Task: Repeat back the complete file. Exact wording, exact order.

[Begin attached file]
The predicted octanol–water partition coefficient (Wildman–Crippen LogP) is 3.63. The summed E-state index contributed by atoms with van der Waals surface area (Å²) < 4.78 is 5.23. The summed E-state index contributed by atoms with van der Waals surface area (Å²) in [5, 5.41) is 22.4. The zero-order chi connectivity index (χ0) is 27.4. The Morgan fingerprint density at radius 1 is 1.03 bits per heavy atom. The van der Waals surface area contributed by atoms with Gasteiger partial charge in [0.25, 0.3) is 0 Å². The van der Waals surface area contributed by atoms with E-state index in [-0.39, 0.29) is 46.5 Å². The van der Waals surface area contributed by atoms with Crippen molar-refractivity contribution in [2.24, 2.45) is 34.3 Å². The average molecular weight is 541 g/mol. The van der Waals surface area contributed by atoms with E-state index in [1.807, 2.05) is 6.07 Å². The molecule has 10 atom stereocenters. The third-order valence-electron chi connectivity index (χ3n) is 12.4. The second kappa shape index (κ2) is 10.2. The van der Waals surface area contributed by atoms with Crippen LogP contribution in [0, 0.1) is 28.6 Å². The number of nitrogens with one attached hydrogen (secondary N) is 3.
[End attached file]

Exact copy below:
The predicted octanol–water partition coefficient (Wildman–Crippen LogP) is 3.63. The summed E-state index contributed by atoms with van der Waals surface area (Å²) < 4.78 is 5.23. The summed E-state index contributed by atoms with van der Waals surface area (Å²) in [5, 5.41) is 22.4. The zero-order chi connectivity index (χ0) is 27.4. The Morgan fingerprint density at radius 1 is 1.03 bits per heavy atom. The van der Waals surface area contributed by atoms with Gasteiger partial charge in [0.25, 0.3) is 0 Å². The van der Waals surface area contributed by atoms with E-state index in [-0.39, 0.29) is 46.5 Å². The van der Waals surface area contributed by atoms with Crippen molar-refractivity contribution in [2.24, 2.45) is 34.3 Å². The average molecular weight is 541 g/mol. The van der Waals surface area contributed by atoms with E-state index in [1.807, 2.05) is 6.07 Å². The molecule has 10 atom stereocenters. The third-order valence-electron chi connectivity index (χ3n) is 12.4. The second kappa shape index (κ2) is 10.2. The van der Waals surface area contributed by atoms with Crippen LogP contribution in [0, 0.1) is 28.6 Å². The number of nitrogens with one attached hydrogen (secondary N) is 3.